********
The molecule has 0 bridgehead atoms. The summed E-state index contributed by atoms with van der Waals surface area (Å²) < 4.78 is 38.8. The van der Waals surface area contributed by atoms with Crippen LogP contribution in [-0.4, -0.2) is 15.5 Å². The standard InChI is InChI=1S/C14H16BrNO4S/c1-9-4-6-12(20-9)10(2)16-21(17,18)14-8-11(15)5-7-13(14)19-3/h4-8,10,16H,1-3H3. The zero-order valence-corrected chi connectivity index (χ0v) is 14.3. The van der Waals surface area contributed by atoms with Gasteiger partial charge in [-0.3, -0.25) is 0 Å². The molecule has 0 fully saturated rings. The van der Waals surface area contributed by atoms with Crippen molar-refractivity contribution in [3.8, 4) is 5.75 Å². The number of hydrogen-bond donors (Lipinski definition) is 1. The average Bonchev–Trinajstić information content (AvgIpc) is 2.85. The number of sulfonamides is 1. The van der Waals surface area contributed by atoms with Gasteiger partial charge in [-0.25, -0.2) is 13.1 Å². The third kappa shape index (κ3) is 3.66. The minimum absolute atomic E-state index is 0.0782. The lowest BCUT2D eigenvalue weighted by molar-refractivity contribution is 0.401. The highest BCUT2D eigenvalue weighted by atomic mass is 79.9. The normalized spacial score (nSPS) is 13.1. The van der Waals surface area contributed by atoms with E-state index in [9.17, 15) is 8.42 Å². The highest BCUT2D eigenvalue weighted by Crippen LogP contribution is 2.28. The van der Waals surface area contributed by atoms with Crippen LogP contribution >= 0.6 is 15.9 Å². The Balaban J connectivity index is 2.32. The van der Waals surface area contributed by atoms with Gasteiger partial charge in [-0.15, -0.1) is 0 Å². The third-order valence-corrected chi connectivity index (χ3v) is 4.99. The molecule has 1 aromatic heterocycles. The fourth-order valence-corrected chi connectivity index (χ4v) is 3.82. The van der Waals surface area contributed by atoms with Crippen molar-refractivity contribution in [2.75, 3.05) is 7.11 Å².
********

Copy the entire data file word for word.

The molecule has 0 bridgehead atoms. The summed E-state index contributed by atoms with van der Waals surface area (Å²) < 4.78 is 38.8. The van der Waals surface area contributed by atoms with Crippen LogP contribution in [-0.4, -0.2) is 15.5 Å². The standard InChI is InChI=1S/C14H16BrNO4S/c1-9-4-6-12(20-9)10(2)16-21(17,18)14-8-11(15)5-7-13(14)19-3/h4-8,10,16H,1-3H3. The zero-order valence-corrected chi connectivity index (χ0v) is 14.3. The van der Waals surface area contributed by atoms with Gasteiger partial charge in [-0.3, -0.25) is 0 Å². The molecule has 0 fully saturated rings. The van der Waals surface area contributed by atoms with Crippen molar-refractivity contribution in [3.8, 4) is 5.75 Å². The number of hydrogen-bond donors (Lipinski definition) is 1. The average Bonchev–Trinajstić information content (AvgIpc) is 2.85. The number of sulfonamides is 1. The van der Waals surface area contributed by atoms with Gasteiger partial charge in [-0.25, -0.2) is 13.1 Å². The third kappa shape index (κ3) is 3.66. The minimum absolute atomic E-state index is 0.0782. The lowest BCUT2D eigenvalue weighted by molar-refractivity contribution is 0.401. The highest BCUT2D eigenvalue weighted by atomic mass is 79.9. The normalized spacial score (nSPS) is 13.1. The van der Waals surface area contributed by atoms with E-state index in [9.17, 15) is 8.42 Å². The highest BCUT2D eigenvalue weighted by Crippen LogP contribution is 2.28. The van der Waals surface area contributed by atoms with Crippen LogP contribution >= 0.6 is 15.9 Å². The Balaban J connectivity index is 2.32. The van der Waals surface area contributed by atoms with Gasteiger partial charge in [-0.15, -0.1) is 0 Å². The third-order valence-corrected chi connectivity index (χ3v) is 4.99. The molecule has 1 aromatic heterocycles. The fourth-order valence-corrected chi connectivity index (χ4v) is 3.82. The van der Waals surface area contributed by atoms with Crippen molar-refractivity contribution in [2.75, 3.05) is 7.11 Å².